HIROSHIMA, JAPAN — Satake Corp. has developed a bread production method using rice flour that is capable of producing an equivalent texture to wheat flour bread without using any of the seven main allergens, such as wheat, mandatory to list, along with 21 others, on food products in Japan.
Bread from rice flour has been studied and developed throughout Japan. Traditionally, however, bread made with rice flour alone has had a lower viscosity than that with wheat flour, therefore, it needed to be mixed with wheat-derived gluten to make the dough rise sufficiently for that wheat bread like texture.
Satake has been working to develop a new method for producing rice flour bread that is as tasty as those based on wheat, in an attempt to contribute to further expanding rice consumption in Japan.
As a substitute for gluten, Satake focused on research on the thickening polysaccharide. After repeated research to ensure its effectiveness and safety, Satake has established a manufacturing method to produce bread that is as expansive as regular wheat flour bread. The production method is currently patent pending.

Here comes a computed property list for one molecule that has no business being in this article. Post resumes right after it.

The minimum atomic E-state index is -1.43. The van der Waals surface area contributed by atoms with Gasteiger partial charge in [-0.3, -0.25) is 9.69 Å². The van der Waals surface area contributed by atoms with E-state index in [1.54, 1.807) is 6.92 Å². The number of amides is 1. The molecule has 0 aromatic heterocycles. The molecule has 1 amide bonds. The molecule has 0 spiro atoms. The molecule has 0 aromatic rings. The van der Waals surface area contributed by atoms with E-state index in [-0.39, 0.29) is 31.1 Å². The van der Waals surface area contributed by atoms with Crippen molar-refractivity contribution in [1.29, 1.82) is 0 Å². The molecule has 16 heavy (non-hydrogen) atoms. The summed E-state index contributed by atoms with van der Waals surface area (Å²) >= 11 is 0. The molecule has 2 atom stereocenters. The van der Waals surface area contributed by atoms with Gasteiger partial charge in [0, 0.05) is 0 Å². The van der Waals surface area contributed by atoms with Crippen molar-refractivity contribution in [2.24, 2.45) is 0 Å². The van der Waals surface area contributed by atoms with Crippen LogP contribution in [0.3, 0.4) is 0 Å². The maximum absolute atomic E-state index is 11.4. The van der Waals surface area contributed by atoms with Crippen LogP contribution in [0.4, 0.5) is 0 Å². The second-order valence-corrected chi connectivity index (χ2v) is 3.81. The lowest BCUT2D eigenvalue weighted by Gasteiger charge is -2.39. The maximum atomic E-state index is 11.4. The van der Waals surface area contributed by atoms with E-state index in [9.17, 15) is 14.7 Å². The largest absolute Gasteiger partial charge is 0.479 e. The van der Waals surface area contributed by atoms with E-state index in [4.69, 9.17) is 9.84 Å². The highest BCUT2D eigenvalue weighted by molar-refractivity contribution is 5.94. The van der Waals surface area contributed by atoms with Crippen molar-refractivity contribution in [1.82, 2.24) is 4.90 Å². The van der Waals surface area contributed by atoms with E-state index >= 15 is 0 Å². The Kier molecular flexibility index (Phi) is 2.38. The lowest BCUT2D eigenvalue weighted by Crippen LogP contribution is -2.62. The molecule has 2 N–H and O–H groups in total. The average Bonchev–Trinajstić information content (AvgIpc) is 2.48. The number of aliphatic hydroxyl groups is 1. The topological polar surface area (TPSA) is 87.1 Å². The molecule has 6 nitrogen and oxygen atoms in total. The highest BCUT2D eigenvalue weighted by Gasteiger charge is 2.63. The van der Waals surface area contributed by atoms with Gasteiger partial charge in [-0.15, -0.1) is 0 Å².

This unique bread production method uses only rice flour, sugar, salt, oil, yeast, and thickening polysaccharide. Since the bread does not contain any of the 28 ingredients currently mandated or recommended by the Japanese Consumer Affairs Agency to be listed on the food product packaging, consumers with food intolerances, such as wheat allergy, can enjoy eating without worries.
When baking, the dough rises to the same level as wheat flour bread and has a fluffy, light texture. This allows families or even the food and hotel industry to serve the bread without concerns about allergic reactions. Furthermore, the rice flour bread dough is softer than that of wheat flour, and rises in a shorter time, meaning the production time can be shortened by about 50% when compared to that of wheat flour bread — approximately 120 minutes from mixing to finished baking.
Satake plans to provide the method and technology to bread producers to promote rice flour bread for hotel/restaurant meals, school lunches, emergency rations, and a sixth industrialization by utilizing locally grown rice.